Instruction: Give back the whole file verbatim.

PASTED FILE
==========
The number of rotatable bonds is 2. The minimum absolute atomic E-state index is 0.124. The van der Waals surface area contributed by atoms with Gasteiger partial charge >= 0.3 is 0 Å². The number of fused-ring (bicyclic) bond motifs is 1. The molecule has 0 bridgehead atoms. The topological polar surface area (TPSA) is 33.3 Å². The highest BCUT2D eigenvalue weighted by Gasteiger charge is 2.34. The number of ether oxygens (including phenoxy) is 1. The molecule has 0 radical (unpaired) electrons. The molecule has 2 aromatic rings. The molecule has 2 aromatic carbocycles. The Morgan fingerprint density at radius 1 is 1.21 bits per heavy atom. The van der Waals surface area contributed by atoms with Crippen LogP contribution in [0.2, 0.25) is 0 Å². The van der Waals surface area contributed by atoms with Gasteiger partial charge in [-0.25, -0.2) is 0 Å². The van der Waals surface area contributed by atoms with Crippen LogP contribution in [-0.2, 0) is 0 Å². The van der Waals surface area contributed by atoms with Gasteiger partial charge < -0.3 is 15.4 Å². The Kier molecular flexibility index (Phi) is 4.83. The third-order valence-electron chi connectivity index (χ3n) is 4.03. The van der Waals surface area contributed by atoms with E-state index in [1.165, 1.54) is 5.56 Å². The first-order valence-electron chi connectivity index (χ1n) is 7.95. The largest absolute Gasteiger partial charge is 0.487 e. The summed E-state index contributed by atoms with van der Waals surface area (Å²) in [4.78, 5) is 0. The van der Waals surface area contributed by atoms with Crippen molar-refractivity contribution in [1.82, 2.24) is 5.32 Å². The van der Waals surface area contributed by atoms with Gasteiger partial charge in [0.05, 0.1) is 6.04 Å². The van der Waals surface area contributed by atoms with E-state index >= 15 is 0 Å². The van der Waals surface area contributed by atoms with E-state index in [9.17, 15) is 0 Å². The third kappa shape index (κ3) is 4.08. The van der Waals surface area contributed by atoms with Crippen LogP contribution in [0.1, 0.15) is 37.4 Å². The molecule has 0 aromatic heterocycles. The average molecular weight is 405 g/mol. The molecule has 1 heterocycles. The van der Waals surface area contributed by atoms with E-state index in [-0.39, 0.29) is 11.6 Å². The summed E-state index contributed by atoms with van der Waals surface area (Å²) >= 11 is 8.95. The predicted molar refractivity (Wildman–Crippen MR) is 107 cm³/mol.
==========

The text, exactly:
The number of rotatable bonds is 2. The minimum absolute atomic E-state index is 0.124. The van der Waals surface area contributed by atoms with Gasteiger partial charge >= 0.3 is 0 Å². The number of fused-ring (bicyclic) bond motifs is 1. The molecule has 0 bridgehead atoms. The topological polar surface area (TPSA) is 33.3 Å². The highest BCUT2D eigenvalue weighted by Gasteiger charge is 2.34. The number of ether oxygens (including phenoxy) is 1. The molecule has 0 radical (unpaired) electrons. The molecule has 2 aromatic rings. The molecule has 2 aromatic carbocycles. The Morgan fingerprint density at radius 1 is 1.21 bits per heavy atom. The van der Waals surface area contributed by atoms with Crippen LogP contribution in [0.2, 0.25) is 0 Å². The van der Waals surface area contributed by atoms with Gasteiger partial charge in [-0.25, -0.2) is 0 Å². The van der Waals surface area contributed by atoms with Crippen LogP contribution in [-0.2, 0) is 0 Å². The van der Waals surface area contributed by atoms with Gasteiger partial charge < -0.3 is 15.4 Å². The Kier molecular flexibility index (Phi) is 4.83. The third-order valence-electron chi connectivity index (χ3n) is 4.03. The van der Waals surface area contributed by atoms with E-state index in [1.165, 1.54) is 5.56 Å². The first-order valence-electron chi connectivity index (χ1n) is 7.95. The largest absolute Gasteiger partial charge is 0.487 e. The summed E-state index contributed by atoms with van der Waals surface area (Å²) in [4.78, 5) is 0. The van der Waals surface area contributed by atoms with Crippen molar-refractivity contribution in [1.82, 2.24) is 5.32 Å². The van der Waals surface area contributed by atoms with Gasteiger partial charge in [0.05, 0.1) is 6.04 Å². The van der Waals surface area contributed by atoms with E-state index >= 15 is 0 Å². The van der Waals surface area contributed by atoms with E-state index in [9.17, 15) is 0 Å². The third kappa shape index (κ3) is 4.08. The van der Waals surface area contributed by atoms with Crippen LogP contribution in [0.1, 0.15) is 37.4 Å². The molecule has 0 aromatic heterocycles. The average molecular weight is 405 g/mol. The molecule has 1 heterocycles. The van der Waals surface area contributed by atoms with E-state index in [-0.39, 0.29) is 11.6 Å². The summed E-state index contributed by atoms with van der Waals surface area (Å²) >= 11 is 8.95. The predicted molar refractivity (Wildman–Crippen MR) is 107 cm³/mol.